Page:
Machaunt’s Mass mainly embodies the typical formal structure of the plainsong Mass common to the period. The Kyrie has three sections, each performed three times. This three-part division was symbolic of the three parts of the Holy Trinity to the people of the medieval period. There are lines of melody added to the cantus firmus. It has usual movements with the four voices consisting of triplum, motetus, tenor, and contratenor. In many of the sections, the two higher voices are paired together as are the two lower voices. Other times all of the voices are equal.
While the piece is a classic that has, survived decades of musical changes in the church, with only an initial listening of the piece aesthetically it comes across as tonally dull and flat which is a weakness for the piece. Many individuals might pass judgment without a second listening.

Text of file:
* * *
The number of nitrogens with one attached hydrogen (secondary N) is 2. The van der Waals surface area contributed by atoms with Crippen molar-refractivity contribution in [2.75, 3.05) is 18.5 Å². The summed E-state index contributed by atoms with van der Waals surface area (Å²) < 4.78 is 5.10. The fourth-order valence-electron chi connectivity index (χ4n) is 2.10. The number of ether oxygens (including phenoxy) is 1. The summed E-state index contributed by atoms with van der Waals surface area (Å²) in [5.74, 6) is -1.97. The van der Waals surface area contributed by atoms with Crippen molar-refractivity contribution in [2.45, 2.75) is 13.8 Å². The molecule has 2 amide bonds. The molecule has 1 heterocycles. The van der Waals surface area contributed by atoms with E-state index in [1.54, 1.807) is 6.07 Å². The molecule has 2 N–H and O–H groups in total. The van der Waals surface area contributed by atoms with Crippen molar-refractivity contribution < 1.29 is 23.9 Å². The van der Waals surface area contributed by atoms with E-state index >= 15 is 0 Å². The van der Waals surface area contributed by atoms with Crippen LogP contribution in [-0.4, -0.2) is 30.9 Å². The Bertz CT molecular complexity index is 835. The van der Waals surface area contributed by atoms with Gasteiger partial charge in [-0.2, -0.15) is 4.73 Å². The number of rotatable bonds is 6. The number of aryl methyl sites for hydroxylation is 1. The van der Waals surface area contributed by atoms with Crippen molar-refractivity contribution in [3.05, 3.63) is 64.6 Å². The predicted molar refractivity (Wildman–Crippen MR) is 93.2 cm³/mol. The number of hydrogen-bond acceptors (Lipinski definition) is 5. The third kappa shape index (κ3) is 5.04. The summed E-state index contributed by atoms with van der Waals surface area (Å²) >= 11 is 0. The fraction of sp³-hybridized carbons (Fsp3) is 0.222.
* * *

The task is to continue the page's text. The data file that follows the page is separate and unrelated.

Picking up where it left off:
There is a soothing beautiful simple flow to the piece, flowing evenly and rhythmically. As a lyrical chant, the flow of the piece would allow for instruments to replace voices if desired. This would be an aesthetic strength giving the piece versatility. If time is taken to listen to the piece repeatedly, it becomes clearer that the tone is not dull but soothing and nourishing to the soul. The piece was written not for the common individuals of the time but the musically elite. It is a complex piece with great depth.
Kamien, R. (2011). Music: An appreciation (7th Brief Ediition) [CD]. New York, NY: Sony Music Entertainment Inc. Wold, M., Martin, G., Miller, J., & Cykler, E. (1996). Music and art in the western world (10th ed.). Madison, WI: Brown and Benchmark.